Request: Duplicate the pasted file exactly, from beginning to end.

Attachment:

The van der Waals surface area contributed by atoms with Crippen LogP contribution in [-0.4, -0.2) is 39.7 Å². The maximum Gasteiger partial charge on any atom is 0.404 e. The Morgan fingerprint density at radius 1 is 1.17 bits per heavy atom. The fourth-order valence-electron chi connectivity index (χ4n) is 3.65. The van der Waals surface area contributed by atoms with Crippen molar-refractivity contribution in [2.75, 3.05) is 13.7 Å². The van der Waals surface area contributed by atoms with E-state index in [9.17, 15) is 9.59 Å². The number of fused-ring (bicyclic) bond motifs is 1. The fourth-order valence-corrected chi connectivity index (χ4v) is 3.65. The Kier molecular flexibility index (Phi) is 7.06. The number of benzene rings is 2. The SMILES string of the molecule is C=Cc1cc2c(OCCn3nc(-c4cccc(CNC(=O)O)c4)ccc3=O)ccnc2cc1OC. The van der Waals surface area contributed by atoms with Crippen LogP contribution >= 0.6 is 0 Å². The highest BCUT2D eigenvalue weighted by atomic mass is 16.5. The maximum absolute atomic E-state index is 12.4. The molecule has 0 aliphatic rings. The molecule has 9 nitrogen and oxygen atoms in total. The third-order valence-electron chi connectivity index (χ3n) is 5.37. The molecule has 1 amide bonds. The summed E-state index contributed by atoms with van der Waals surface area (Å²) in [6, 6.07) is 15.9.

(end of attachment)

The van der Waals surface area contributed by atoms with Crippen LogP contribution in [-0.4, -0.2) is 39.7 Å². The maximum Gasteiger partial charge on any atom is 0.404 e. The Morgan fingerprint density at radius 1 is 1.17 bits per heavy atom. The fourth-order valence-electron chi connectivity index (χ4n) is 3.65. The van der Waals surface area contributed by atoms with Crippen molar-refractivity contribution in [2.75, 3.05) is 13.7 Å². The van der Waals surface area contributed by atoms with E-state index in [9.17, 15) is 9.59 Å². The number of fused-ring (bicyclic) bond motifs is 1. The fourth-order valence-corrected chi connectivity index (χ4v) is 3.65. The Kier molecular flexibility index (Phi) is 7.06. The number of benzene rings is 2. The SMILES string of the molecule is C=Cc1cc2c(OCCn3nc(-c4cccc(CNC(=O)O)c4)ccc3=O)ccnc2cc1OC. The van der Waals surface area contributed by atoms with Crippen LogP contribution >= 0.6 is 0 Å². The highest BCUT2D eigenvalue weighted by atomic mass is 16.5. The maximum absolute atomic E-state index is 12.4. The molecule has 0 aliphatic rings. The molecule has 9 nitrogen and oxygen atoms in total. The third-order valence-electron chi connectivity index (χ3n) is 5.37. The molecule has 1 amide bonds. The summed E-state index contributed by atoms with van der Waals surface area (Å²) in [6, 6.07) is 15.9.